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Seafarer fatigue is leading to more maritime accidents

There’s been a recent uptick in maritime disasters and accidents — and industry experts are sounding the alarm. They say that the situation could actually get a lot worse.

Safety concerns that have led to worldwide travel restrictions have also kept roughly 300,000 seafarers trapped at work, stuck on expired contracts and essentially working until they drop over from exhaustion.

According to a report by Seafarers’ Rights International (SRI), this is creating a pressure cooker full of stress and toxic working conditions that are leading to injuries and casualties. The International Maritime Organization (IMO) also indicates that ship crews are not able to make the staff changes that are important to prevent chronic fatigue.

Working conditions, for many seafarers, are extremely poor — more so now than ever. Shore leave, which provides a necessary break from the chaos and close conditions on a vessel, is virtually nonexistent right now.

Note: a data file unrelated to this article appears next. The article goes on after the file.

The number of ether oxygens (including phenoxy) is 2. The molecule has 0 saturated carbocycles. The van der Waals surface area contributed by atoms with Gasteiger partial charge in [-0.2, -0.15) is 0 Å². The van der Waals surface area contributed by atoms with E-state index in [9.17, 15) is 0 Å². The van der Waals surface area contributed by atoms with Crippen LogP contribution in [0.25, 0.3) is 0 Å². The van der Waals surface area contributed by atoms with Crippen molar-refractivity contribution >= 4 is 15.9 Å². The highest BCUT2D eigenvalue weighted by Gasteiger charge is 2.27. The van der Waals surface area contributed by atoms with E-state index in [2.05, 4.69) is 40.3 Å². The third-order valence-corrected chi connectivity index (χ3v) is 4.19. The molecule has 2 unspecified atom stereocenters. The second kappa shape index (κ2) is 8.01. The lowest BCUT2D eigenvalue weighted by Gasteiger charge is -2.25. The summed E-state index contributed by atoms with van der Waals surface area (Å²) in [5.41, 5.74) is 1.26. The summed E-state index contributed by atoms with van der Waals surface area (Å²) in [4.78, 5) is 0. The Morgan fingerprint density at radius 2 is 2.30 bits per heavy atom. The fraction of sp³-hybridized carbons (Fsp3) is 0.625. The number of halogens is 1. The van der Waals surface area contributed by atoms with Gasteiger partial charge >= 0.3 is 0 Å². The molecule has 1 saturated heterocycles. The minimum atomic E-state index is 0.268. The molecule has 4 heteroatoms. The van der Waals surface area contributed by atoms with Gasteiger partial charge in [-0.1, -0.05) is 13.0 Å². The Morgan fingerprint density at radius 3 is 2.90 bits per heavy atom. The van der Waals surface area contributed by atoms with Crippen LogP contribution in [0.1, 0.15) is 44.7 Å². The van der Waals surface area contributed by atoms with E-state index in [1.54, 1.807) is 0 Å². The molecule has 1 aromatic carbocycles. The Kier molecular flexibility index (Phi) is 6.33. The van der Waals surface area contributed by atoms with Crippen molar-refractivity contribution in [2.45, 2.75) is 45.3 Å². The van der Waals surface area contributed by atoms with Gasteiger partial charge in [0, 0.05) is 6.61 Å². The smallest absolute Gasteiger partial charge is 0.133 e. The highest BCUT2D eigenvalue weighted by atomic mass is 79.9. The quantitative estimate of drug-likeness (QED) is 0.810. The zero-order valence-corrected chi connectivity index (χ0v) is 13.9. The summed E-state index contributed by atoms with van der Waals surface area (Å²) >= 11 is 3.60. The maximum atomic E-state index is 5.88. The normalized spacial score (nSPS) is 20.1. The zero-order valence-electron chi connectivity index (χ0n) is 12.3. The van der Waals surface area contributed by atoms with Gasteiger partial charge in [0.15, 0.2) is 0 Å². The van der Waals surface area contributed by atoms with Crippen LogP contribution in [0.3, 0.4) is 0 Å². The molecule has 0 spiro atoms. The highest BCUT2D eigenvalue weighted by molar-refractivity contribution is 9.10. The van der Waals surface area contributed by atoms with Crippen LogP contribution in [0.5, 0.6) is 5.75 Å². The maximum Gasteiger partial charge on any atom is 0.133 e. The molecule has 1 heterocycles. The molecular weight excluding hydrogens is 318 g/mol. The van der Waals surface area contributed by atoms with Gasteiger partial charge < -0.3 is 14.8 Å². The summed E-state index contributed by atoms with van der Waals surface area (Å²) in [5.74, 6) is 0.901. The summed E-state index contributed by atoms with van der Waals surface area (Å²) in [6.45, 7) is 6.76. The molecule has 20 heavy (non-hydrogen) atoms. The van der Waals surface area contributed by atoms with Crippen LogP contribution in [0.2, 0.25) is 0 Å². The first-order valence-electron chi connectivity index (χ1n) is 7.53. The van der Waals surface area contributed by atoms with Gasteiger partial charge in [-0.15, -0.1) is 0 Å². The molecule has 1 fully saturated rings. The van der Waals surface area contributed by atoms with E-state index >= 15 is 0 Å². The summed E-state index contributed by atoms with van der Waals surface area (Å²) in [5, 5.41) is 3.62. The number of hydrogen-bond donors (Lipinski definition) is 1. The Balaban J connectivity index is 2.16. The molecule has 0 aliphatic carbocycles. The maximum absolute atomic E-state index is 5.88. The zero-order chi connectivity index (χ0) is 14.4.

The ability of seafarers to obtain onshore medical treatment when they need it is also sharply curtailed.” Seafarers cannot remain at sea indefinitely,” said IMO Secretary-General Kitack Lin.

When a crew gets exhausted, they can’t maintain the same level of safety that a fresh crew can manage. That sort of exhaustion may have contributed to disasters like the deaths of 40 crew members when their ship capsized in bad weather and other tragic events.

If you’re a seafarer or who is injured on a ship or you’re the loved one of someone who was involved in a fatal boating accident, find out more about the possibility of compensation under maritime law.

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